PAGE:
The potential gains associated with increased trade and easier movement of goods and services are becoming increasingly clear. Trade has now become a significant component of food security efforts and the broader agricultural development agenda. A strong enabling environment – with transparent and well-implemented laws, regulations, and trade policy – is central to value chain development. One of the biggest challenges in creating this enabling environment will be closing the gap between the system on the books and the realities in the market. This applies to domestic and regional laws and regulations, implementation of trade agreements, and transparent regulatory systems alike.
There are positive developments taking place at the intersection of trade, agriculture, and food security. But trade needs to be further integrated and better used as a tool for market development and productivity enhancement. In order to open markets effectively and to the benefit of all, innovation from both the public and private sectors will be increasingly important.
Overall, the 21st century will require a trade policy that is forward-looking and innovative in order to take advantage of future market opportunities. Trade can and should impact individuals positively, add value economy-wide, and deliver broader food security and development benefits. The new vision for agriculture should focuses on three strategic areas:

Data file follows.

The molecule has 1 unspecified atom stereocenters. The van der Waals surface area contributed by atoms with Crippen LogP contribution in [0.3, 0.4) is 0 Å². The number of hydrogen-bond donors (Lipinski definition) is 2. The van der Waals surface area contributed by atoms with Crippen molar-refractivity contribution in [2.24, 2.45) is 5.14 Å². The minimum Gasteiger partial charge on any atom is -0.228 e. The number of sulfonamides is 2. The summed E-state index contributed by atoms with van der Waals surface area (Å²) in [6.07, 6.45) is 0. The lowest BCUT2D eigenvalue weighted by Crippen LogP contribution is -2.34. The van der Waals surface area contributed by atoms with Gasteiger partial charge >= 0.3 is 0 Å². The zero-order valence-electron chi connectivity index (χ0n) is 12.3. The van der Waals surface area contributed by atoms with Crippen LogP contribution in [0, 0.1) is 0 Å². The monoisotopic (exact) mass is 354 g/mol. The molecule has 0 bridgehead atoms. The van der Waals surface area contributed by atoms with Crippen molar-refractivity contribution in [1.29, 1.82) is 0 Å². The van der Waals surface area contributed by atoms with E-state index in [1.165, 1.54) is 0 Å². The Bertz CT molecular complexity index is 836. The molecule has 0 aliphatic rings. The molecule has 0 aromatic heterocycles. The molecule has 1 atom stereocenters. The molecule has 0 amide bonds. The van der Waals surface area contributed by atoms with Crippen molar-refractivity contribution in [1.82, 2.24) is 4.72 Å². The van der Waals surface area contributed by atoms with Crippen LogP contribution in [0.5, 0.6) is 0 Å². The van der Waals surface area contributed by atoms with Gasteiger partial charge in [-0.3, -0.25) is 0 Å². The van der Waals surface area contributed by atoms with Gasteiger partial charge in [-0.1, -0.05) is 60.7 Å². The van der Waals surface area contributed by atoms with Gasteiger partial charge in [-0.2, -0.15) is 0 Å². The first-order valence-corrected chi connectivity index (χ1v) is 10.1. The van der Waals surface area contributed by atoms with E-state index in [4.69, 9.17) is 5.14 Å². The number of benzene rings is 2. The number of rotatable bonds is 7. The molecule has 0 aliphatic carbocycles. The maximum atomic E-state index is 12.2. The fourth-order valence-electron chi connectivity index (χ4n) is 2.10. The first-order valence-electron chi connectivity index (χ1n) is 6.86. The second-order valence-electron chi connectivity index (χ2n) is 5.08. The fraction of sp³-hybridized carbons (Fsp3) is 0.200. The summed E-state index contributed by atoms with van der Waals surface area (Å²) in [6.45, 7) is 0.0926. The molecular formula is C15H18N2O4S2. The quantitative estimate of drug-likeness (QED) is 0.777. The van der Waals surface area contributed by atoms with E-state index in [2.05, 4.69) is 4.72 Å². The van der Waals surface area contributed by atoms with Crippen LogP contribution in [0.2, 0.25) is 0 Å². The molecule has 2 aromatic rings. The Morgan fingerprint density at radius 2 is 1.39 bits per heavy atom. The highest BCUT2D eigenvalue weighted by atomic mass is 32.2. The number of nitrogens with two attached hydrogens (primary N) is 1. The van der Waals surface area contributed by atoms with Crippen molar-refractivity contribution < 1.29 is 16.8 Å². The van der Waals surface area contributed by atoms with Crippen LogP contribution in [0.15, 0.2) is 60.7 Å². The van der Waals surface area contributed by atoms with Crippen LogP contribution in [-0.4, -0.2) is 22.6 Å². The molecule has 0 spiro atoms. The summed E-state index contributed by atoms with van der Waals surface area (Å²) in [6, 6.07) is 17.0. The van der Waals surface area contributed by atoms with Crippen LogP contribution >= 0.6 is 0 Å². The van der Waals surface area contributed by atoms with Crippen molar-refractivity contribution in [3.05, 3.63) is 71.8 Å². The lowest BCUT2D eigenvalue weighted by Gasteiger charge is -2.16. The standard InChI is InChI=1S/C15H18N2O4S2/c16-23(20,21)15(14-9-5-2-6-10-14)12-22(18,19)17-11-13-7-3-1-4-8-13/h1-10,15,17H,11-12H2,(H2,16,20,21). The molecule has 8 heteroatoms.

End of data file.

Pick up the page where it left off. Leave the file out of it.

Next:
§ Facilitating leadership commitment to action by facilitating dialogue, commitment building and collaboration among diverse stakeholders;
§ Supporting country transformation by catalyzing and supporting action-oriented, multi-stakeholder partnerships at regional and country levels; and
§ Promoting innovation and best practice by facilitating exchange of innovation, experiences and best practices among stakeholders and regions, and monitoring partnership impact to track progress.
2. What is your knowledge and experience with creating coherence between food security measures and trade rules? Can rights-based approaches play a role?
Trade in agriculture is a vital part of international development. Ensuring that developing countries can have food security and benefit from international trade should be a priority for developed and developing countries alike. The right to food is a fundamental human right. Global commitments to make food security a reality for all people recognize that fair rules for international trade within a multilateral trade system are essential to achieve this goal. In developing countries, on average almost 60% of people are involved in food production. Trading food at fair prices is essential for their short and long term development. The link between trade and food security becomes clear through an examination of the basic principles, specific policies, and implications of international agreements for people who cannot take food security for granted. Basic principles and specific policies are both important in the debate about food security and trade liberalization: